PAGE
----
My visit to Stockbridge last Saturday completed a circle that began twelve years ago, about a year into my Rachel Field odyssey. I launched my first Stockbridge trip in October of 2009. My Port City Life article about sharing Rachel’s summer house had come out during the summer, and I’d just begun to tackle the bigger job of writing a full-length biography. How naïve I was, and how lucky to be naïve! The yearlong biography project I imagined stretched into 13 years. Had I known, I would almost certainly never have taken on the task.
That October, I’d arranged to stay at the home of an old college friend in the area while I browsed the archival holdings in the library/museum in Stockbridge, Rachel Field’s childhood home. I remember being deeply moved by Rachel’s gravestone in the Stockbridge Cemetery, by my walk through her childhood home next to the library, where Rachel’s grandfather often fell asleep with “See-Saw” the dog in his lap. That night I talked to Roger and his family over dinner in their house in Lennox – his wife Lara, two young kids, his dad, and a dog named Brownie.
Last Saturday I arrived at Roger’s home again, this time with Jonathan as travel companion. Roger and Lara haven’t changed, but his dad has passed. They’re in a new house with a new dog, and the “kids” (as charming as ever) are now in their 20s. Circles of change and returning, growth and departures.
Rachel’s landmarks remain unchanged, but I am a different person now, holding the book that tells Rachel’s story in my hand. I had a chat with her in the cemetery, thanked her again for all that she has given me. I told her what was up with me and the book we created together. I also spoke to Rachel’s parents and sister, and her Great Aunt Henriette, all of them, now, part of my extended family.
Back in the Stockbridge Library, I got to share the stage with the original Hitty doll for my book talk about The Field House. Rachel’s Hitty, the very doll that sat on our Sutton Island mantelpiece in 1928 while Rachel and Dorothy Lathrop conjured her 100-year adventures, would become a Newbery-Medal-winning celebrity along with Rachel Field. On Saturday afternoon, Hitty was ceremoniously delivered into the light, out of the basement archives, to share my day in the sun.
This stop on my book tour moved me. It felt emblematic of completion, the closing of a long incomplete circle. Or maybe, arrival? Sometimes you have to go back in order to move forward. Maybe that’s what the writing of The Field House was all about from the beginning. If Rachel’s spirit is still around, I hope she experienced the release that this Stockbridge visit gave me. In a way, Rachel, too, was relegated to the gloom of archival storage. I hope she might now feel free to dance away, wherever her heart leads.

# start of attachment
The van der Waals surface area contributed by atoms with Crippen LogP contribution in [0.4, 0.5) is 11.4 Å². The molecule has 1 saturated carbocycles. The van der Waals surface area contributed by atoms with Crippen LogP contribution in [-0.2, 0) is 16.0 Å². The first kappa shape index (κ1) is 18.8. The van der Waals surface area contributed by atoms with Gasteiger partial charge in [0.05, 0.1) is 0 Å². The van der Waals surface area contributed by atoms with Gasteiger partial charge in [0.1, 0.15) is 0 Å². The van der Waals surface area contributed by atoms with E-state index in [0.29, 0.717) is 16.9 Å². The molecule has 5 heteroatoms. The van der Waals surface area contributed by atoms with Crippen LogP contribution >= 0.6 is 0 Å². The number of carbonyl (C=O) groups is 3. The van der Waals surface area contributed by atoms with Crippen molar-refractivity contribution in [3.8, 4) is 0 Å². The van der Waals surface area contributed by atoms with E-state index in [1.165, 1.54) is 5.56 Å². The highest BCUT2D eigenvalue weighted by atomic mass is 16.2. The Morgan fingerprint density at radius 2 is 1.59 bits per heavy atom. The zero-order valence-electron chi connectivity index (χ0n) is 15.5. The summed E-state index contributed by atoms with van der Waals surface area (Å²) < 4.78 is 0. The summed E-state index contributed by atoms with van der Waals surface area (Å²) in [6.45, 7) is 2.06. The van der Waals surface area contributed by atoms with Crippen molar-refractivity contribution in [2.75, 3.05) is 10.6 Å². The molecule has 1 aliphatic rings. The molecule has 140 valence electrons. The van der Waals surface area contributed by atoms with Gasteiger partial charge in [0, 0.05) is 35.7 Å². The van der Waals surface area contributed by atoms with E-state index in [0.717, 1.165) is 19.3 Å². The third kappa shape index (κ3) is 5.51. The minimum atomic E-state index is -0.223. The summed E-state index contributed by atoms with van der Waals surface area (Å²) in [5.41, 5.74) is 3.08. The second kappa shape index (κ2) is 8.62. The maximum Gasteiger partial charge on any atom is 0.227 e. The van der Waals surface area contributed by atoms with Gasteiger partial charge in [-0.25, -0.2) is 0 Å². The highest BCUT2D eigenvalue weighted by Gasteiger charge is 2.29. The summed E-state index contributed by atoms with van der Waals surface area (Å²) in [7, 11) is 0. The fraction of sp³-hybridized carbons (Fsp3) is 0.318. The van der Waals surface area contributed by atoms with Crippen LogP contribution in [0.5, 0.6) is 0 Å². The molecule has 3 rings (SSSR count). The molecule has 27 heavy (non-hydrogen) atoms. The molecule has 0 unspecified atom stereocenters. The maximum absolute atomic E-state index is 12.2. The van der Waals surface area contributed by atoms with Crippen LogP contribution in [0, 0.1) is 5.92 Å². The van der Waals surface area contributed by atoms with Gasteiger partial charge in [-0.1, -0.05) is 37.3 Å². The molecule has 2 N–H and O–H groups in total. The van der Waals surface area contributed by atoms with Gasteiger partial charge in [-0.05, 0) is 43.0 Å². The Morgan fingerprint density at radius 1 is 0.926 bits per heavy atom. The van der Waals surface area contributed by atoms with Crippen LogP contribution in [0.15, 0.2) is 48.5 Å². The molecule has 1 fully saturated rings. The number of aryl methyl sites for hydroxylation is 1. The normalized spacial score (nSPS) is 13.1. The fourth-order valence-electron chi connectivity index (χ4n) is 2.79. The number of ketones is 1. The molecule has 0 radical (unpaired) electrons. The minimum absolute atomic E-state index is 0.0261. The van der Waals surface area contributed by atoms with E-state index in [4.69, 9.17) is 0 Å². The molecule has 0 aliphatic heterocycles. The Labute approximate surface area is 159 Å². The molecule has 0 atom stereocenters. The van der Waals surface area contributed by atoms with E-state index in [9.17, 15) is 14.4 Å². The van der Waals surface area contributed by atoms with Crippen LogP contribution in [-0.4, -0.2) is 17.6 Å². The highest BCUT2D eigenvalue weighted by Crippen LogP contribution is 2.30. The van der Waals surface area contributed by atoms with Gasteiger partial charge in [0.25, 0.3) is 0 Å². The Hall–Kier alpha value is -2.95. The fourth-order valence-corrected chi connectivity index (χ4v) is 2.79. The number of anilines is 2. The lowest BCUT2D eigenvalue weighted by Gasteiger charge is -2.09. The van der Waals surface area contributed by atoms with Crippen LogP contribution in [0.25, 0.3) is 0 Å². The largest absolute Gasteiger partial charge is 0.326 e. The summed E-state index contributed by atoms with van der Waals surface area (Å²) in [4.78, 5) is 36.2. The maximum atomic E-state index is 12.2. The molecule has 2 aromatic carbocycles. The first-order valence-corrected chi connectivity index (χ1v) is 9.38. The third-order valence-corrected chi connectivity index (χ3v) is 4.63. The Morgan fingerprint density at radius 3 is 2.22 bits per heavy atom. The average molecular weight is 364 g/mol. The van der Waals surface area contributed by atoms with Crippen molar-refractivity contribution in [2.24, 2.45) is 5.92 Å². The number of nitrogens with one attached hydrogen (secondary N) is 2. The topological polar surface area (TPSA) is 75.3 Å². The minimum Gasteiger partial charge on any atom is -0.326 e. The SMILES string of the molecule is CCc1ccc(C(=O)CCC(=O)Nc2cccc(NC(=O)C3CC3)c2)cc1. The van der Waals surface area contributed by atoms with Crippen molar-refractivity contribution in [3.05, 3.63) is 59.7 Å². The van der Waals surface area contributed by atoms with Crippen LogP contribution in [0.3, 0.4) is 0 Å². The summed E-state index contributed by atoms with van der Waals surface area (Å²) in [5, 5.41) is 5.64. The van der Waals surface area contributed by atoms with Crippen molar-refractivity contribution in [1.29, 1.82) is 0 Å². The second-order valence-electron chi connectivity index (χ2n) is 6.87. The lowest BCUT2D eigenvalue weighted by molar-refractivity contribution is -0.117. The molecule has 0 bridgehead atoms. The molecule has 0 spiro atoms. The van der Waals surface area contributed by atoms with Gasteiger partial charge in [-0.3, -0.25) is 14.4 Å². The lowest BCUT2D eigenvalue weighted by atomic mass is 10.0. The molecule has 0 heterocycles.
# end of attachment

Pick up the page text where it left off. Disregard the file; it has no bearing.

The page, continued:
Yesterday Nellie left this glorious Adirondack lake with Fiona, our 20-month-old granddaughter, after a visit with Grammie and Papa. I confess there was a bit of an exhale, a relieved catching of breath after a week’s emotional saturation with that small, mighty presence.
This morning, though, I looked down the hall from my bedroom where Fiona’s pack-’n-play used to be, where the coos and burbles of her small, waking voice summoned me springing from bed in the mornings or after naptime (hers and mine), where I was dependably greeted by that charming smile of intimate familiarity.
The call of the child intoxicates. It must be biologically programmed. I long for her presence, that dear face, the dancing, drunken gait, the soft arms wrapped around my neck, the rapt face listening to Winnie the Pooh’s theme song, “again” and “again!” I want to hear her voice saying “Grammie” as she reaches up for a lift into my arms. I miss her clear commands, her confident expectation that she will be heard and the world will respond – “sit”“beach” “nake” “backpack” “watch” “more” “moose.” How thrilled we are to comply.
60, however, is not the ideal age for that degree of sustained attention. Papa and I are happy to be sedately ensconced now with fellow 60+ year-olds, reading, playing Whist, disappearing occasionally into our own minds.
But oh, that world of wonders! The discovery of raspberries on the bush, ducks flushed from the grass, boat rides, splash bubbles on the water, sand clouds created by underwater feet. Hefting the lithe weight of young bodies, we see the world anew through a child’s eyes, feel the Earth under our toes as we haven’t felt it in years. We hear the voice of burgeoning life in the call of the child, and run, spellbound, to bear witness.
Robin Clifford Wood is an award-winning author, poet, and writing teacher. She lives in central Maine with her husband, loves to be outdoors, and enjoys ever-expanding horizons through her children, grandchildren, and granddogs.